Archive for November 16, 2011

President Barack Obama and Australian Prime Minister Julia Gillard meet in her Office at Parliament House in Canberra, Australia.

Posted in Uncategorized on November 16, 2011 by sheriffali

This is exactly what the world needs; “more young male and female Leaders!” Younger men are more apt to the future of the world than the old hags that have been around for too long, and yes, the more women that become world leaders, the less chances of wars that are parasitic to everything that is good in this world!

President Obama insisted Wednesday that theUnited Statesdoes not fearChina, even asU.S.officials acknowledged that a risingChinais part of the reason for a new U.S.-Australia security pact created in response toBeijing’s growing aggressiveness.

The plan is to have a marine, air and ground task force using Australian facilities to act as a “force multiplier” in the region. No newU.S.bases will be built. Marines will rotate into and out of the region, building up slowly from 250. After the buildup is complete, they will total some 2,500.
The number and frequency ofU.S. aircraft using Australian air bases will increase and more bases will be in use. However, no numbers were given regarding air power; there is no ships element in this agreement.

Obama called the deployment “significant,” and said it would build capacity and cooperation between theU.S.andAustralia.

“It also allows us to meet the demands of a lot of partners in the region that want to feel that they’re getting the training, they’re getting the exercises, and that we have the presence that’s necessary to maintain the security architecture in the region,” Obama said.

U.S.officials were careful to emphasize that the pact was not an attempt to create a permanent American military presence inAustralia.

But China  responded swiftly to the president’s announcement during a joint news conference with Australian Prime Minister Julia Gillard. Foreign Ministry spokesman Liu Weimin warned that an expandedU.S.military footprint inAustraliamay not be appropriate and deserved greater scrutiny. Liu added that it was worth discussing whether the plan was in line with the common interests of the international community.

Asked aboutChina’s reaction, National Security Council spokesman Ben Rhodes responded simply by saying, we think it’s appropriate. Rhodes said that the “sustained” presence it is a response to the demand from nations in the region that have signaled they want theU.S.to be present.

The president spoke shortly after arriving in the Australian capital, his second stop on a nine-day tour of the Asia-Pacific region. After a 10-hour flight fromHonolulu, where he hosted an economic summit, Obama headed straight into meetings with Gillard.

On Thursday, Obama will address the Australian Parliament, then fly to the northern city ofDarwin, where some of the Marines deploying toAustralianext year will be based.

During his news conference with Gillard, the president sidestepped questions about whether the security agreement was aimed at containingChina. But he said theU.S.would keep sending a clear message thatChinaneeds to accept the responsibilities that come with being a world power.

“It’s important for them to play by the rules of the road,” he said. And he insisted that theUSis not fearful ofChina’s rise. “I think the notion that we fearChinais mistaken. The notion that we’re looking to excludeChinais mistaken,” he said. TheU.S.and smaller Asian nations have grown increasingly concerned aboutChinaclaiming dominion over vast areas of the Pacific that theU.S.considers international waters, and reigniting old territorial disputes, including confrontations over theSouth China Sea.China’s defense spending has increased threefold since the 1990s to about $160 billion last year, and its military has recently tested a new stealth jet fighter and launched its first aircraft carrier.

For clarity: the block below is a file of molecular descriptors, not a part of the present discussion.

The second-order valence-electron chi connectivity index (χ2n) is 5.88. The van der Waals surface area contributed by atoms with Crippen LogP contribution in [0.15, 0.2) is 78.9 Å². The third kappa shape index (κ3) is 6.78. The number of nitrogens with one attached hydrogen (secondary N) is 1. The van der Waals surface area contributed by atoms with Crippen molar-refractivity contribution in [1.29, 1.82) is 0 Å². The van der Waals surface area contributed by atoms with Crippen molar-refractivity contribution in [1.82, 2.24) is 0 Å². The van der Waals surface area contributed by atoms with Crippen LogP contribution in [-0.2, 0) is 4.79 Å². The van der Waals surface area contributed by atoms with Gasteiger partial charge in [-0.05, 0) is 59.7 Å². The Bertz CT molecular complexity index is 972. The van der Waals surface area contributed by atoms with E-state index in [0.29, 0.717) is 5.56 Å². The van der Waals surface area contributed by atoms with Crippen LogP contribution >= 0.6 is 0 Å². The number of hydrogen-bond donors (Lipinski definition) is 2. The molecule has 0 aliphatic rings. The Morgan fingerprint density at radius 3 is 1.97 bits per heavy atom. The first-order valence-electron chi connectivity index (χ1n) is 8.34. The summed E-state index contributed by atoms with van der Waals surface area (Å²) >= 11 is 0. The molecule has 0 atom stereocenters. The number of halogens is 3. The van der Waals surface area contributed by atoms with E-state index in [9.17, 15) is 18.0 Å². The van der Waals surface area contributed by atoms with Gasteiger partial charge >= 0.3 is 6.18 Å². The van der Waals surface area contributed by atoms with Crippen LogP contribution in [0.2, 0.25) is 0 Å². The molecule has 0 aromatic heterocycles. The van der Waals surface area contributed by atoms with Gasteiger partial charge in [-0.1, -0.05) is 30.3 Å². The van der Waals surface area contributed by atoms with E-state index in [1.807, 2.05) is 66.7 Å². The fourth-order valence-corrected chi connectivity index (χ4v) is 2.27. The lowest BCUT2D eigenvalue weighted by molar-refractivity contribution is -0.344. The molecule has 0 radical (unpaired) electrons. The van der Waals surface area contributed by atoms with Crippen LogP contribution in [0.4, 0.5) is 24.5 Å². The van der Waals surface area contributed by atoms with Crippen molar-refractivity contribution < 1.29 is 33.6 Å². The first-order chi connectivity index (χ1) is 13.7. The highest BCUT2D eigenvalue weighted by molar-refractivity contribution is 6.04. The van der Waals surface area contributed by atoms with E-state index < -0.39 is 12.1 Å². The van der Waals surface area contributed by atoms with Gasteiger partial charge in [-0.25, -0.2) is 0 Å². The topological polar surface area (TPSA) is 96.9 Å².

Defense Secretary Leon Panetta has said that the goal of the new security pact is to signal that theU.S.andAustraliawill stick together in face of any threats.

The only American base currently inAustraliais the secretive joint Australia-US. intelligence and communications complex at Pine Gap in centralAustralia. But hundreds ofU.S.service personnel are based inAustraliaon exchange.

Air combat units also use the expansive live bombing ranges in Australia’s sparsely populated north in training rotations of a few months and occasionally naval units train off the coast. But training exercises involving ground forces are unusual.

During Wednesday’s brief news conference, Obama and Gillard also fielded questions on a range of other issues, fromU.S.efforts to address climate change to the debt crisis inEurope.

Obama reiterated his call for urgent action by European leaders to back the euro and develop a financial firewall to keep the threat of default facingGreeceandItalyfrom spreading across the Eurozone.

“The problem right now is one of political will, it’s not a technical problem,” Obama said. “At this point, the larger European community has to stand behind the European project.”

Asked whether theU.S.would be able to lower carbon emissions through a cap-and-trade system asAustraliais undertaking, Obama conceded theU.S.has been unable to pass such a plan through Congress, but notedU.S.efforts to increase vehicle fuel efficiency and to explore clear energy options. He said emerging economies such asIndiaandChinamust also assume responsibility for addressing climate change.

For Obama andAustralia, the third time’s the charm. He canceled two earlier visits, once to stay inWashingtonto lobby for passage of his health care bill, and again in the wake of the oil spill in theGulf of Mexico.

“I was determined to come for a simple reason: The United States of America has no stronger ally thanAustralia,” he said.